Cancer cells produce odiferous compounds called volatine organic compounds or VOCs and dogs sometimes actually detect a particular cancer's signature blend.  The particular group of VOCs produced by a given type of cancer can act as a biomarker for that cancer.  A biomarker is any biological characteristic that can be measured and then used to identify some sort of process in the body.  If that sounds vague, it's because biomarkers can be a huge range of things, but in this case, they make it possible to tell healthy tissue from cancerous cells.

VOCs are produced during normal biological processes.  They might be present in skin, urine, blood, sweat, stool, or even a person's breath, where they can serve as biomarkers for both healthy and diseased biological processes.  That's because the VOC profile you see in these places is different in people with, say, lung cancer than it is for healthy people, and it's different for people with lung cancer than it is in people with ovarian cancer or bladder cancer or breast cancer. 

Detecting cancer-specific VOCs is complicated for us humans because there are so many to sort through.  There can be as many as 3,000 different VOCs in a person's healthy exhaled breath.  In 2003, researchers were able to identify two classes of VOCs: alkanes and monomethylated allkanes as possible tumor markers in lung cancer patients.  The specific biomarkers of many other cancers haven't been identified yet.  That's mostly because it's challenging to pick out the few VOCs that are specific to a given cancer from all of the other given compounds that might be present in a sample, but if that 2019 study is any indication, some of our fine furry friends can be trained to sniff them out.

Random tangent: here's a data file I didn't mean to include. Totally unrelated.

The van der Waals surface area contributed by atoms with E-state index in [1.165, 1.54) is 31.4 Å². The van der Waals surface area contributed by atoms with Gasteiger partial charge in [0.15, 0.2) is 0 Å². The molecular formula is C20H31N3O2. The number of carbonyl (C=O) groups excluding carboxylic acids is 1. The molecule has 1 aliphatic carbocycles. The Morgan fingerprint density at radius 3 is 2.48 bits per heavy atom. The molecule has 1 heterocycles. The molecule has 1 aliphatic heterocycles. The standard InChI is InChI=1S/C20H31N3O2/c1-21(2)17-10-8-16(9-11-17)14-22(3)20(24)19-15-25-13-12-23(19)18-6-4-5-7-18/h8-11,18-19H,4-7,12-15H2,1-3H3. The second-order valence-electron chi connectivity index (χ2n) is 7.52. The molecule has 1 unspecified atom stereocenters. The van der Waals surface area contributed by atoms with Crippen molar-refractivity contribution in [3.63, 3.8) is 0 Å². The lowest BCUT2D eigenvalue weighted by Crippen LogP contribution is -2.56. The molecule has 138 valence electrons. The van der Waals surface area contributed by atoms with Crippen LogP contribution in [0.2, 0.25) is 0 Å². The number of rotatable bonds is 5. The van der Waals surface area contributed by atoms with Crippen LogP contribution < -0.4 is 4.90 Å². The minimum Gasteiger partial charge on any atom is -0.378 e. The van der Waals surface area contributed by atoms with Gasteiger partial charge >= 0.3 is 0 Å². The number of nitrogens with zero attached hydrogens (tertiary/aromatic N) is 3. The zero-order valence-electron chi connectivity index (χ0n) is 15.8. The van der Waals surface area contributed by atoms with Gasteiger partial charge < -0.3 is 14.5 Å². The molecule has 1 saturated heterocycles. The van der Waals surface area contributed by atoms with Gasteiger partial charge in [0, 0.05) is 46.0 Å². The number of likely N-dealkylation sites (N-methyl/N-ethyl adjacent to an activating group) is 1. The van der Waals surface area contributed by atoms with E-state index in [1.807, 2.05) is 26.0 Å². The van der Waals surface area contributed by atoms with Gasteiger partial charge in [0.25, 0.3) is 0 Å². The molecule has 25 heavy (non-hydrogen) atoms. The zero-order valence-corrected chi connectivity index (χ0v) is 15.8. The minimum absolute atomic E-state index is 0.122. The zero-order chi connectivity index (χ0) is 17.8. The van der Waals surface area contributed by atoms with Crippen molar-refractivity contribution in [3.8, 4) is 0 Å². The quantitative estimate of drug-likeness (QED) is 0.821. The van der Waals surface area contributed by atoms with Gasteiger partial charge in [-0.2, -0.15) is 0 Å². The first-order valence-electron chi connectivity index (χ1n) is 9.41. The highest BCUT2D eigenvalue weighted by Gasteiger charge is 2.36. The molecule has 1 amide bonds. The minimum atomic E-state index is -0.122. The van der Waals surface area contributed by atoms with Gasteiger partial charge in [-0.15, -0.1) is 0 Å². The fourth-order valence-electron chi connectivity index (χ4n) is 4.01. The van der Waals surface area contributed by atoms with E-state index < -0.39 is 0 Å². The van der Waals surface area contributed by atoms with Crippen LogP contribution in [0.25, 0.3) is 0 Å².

So you'd think that every hospital and doctor's office and diagnostic lab that doesn't already have a cancer-sniffing dog would be trying to get one but there are some technical barriers despite these pooches' impressive accuracy.  Dogs thrive in jobs that require a close relationship with a handler.  Dogs that sniff out drugs or bombs or who look for survivors in disasters work in a very engaging environment.  These jobs are exciting for dogs.  The animals are working in an envrionment with a lot of external stimuli and that moment where a survivor is found under a pile of rubble can be, like, emotional for everyone involved, and a search and rescue dog's handlers can confirm that the dog has found its target, which means the dog will always get the right reinforcement at the right time.